For years I have been advocating that cannabis should be removed as a banned substance for in competition use. Not that fighters should be allowed to compete while impaired but rather that the way in competition failures are tested for are divorced from reality and often identify only lawful out of competition use. Testing for indicia of impairment, rather than cannabis metabolites after the bout has taken place, would be a better way to address the interests at play.
In a breath of fresh news the UFC’s private anti doping partner, USADA, has modified their practices doing exactly this.
Today MMAJunkie reports that in competition cannabis detection will no longer be considered a doping policy violation for UFC athletes under this program “unless additional evidence exists that an athlete used it intentionally for performance-enhancing purposes.”
Instead athletes will be screened for suspected impairment via visual evidence and cognitive behavioral tests to make sure a person is not stepping into the cage while compromised.
It is important to note that this development does not protect fighters from consequences by an overseeing athletic commission, but for UFC self regulated events this is a big step in the right direction.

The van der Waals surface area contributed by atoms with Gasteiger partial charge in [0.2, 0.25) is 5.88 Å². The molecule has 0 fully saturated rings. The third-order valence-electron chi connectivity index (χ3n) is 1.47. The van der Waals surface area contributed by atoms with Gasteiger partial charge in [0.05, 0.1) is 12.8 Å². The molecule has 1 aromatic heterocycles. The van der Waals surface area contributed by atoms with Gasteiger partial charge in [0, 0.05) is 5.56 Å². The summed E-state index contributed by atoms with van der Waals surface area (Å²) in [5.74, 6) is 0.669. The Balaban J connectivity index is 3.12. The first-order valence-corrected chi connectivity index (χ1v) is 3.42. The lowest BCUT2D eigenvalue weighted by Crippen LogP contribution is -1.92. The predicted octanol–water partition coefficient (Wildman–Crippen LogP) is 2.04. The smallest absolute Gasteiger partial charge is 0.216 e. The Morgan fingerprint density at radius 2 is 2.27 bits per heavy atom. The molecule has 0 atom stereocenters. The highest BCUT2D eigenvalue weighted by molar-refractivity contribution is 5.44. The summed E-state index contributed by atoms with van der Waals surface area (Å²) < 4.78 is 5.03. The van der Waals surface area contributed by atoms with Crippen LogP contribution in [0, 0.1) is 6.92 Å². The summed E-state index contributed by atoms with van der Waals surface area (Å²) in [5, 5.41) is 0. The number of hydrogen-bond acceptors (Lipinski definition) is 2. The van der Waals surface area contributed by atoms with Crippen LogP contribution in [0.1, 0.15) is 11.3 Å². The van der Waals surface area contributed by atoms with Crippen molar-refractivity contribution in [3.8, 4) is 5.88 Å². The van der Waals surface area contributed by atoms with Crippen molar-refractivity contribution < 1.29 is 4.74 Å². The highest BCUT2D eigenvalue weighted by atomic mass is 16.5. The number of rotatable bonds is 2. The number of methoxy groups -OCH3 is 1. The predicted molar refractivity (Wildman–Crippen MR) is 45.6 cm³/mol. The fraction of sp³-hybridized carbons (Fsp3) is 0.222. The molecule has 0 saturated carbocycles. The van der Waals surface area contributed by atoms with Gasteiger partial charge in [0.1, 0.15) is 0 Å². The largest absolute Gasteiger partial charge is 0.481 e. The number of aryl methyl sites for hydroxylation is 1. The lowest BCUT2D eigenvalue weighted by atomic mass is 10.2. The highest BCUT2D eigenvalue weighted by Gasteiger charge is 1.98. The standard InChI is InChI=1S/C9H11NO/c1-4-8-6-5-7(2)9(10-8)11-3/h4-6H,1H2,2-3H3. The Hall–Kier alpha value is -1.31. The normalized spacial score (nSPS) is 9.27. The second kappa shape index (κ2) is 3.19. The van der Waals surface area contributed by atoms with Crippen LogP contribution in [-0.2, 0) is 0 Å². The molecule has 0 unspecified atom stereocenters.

MMAJunkie’s John Morgan reports as follows:
In short, positive tests for carboxy-THC, regardless of levels, will no longer be considered violations to the policy “unless additional evidence exists that an athlete used it intentionally for performance-enhancing purposes.”
“While we want to continue to prevent athletes from competing under the influence of marijuana, we have learned that blood and/or urine levels of carboxy-THC have little-to-no scientific correlation to impairment,” UFC senior vice president of athlete health and performance Jeff Novitzky said in a statement. “THC is fat soluble, meaning that once ingested, it is stored in fatty tissues and organs in the body and can be released back into the blood or urine, sometimes long after ingestion.”
Novitzky said athletes will still not be allowed to compete under the influence of marijuana, but that the UFC and USADA will rely on visual evidence of impairment and cognitive behavioral tests to make such determinations rather that any sort of blood level detection, which can often indicate usage well outside of the competition window.
“The bottom line is that in regards to marijuana, we care about what an athlete consumed the day of a fight, not days or weeks before a fight, which has often been the case in our historic positive THC cases,” Novitzky said.